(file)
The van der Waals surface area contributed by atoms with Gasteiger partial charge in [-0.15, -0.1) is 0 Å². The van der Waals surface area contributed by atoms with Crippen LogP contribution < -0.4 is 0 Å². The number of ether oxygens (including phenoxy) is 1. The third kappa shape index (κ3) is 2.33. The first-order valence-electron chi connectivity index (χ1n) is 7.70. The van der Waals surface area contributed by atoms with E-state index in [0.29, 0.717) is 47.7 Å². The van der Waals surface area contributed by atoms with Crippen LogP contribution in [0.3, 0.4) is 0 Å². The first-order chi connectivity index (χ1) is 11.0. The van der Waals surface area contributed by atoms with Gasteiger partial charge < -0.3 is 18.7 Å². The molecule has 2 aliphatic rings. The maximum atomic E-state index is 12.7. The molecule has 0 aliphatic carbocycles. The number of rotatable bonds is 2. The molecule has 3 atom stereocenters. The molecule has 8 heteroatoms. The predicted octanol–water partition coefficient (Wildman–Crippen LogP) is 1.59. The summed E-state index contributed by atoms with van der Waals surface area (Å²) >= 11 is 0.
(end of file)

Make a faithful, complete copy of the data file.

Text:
The van der Waals surface area contributed by atoms with Gasteiger partial charge in [-0.15, -0.1) is 0 Å². The van der Waals surface area contributed by atoms with Crippen LogP contribution < -0.4 is 0 Å². The number of ether oxygens (including phenoxy) is 1. The third kappa shape index (κ3) is 2.33. The first-order valence-electron chi connectivity index (χ1n) is 7.70. The van der Waals surface area contributed by atoms with E-state index in [0.29, 0.717) is 47.7 Å². The van der Waals surface area contributed by atoms with Crippen LogP contribution in [0.3, 0.4) is 0 Å². The first-order chi connectivity index (χ1) is 11.0. The van der Waals surface area contributed by atoms with Gasteiger partial charge < -0.3 is 18.7 Å². The molecule has 2 aliphatic rings. The maximum atomic E-state index is 12.7. The molecule has 0 aliphatic carbocycles. The number of rotatable bonds is 2. The molecule has 3 atom stereocenters. The molecule has 8 heteroatoms. The predicted octanol–water partition coefficient (Wildman–Crippen LogP) is 1.59. The summed E-state index contributed by atoms with van der Waals surface area (Å²) >= 11 is 0.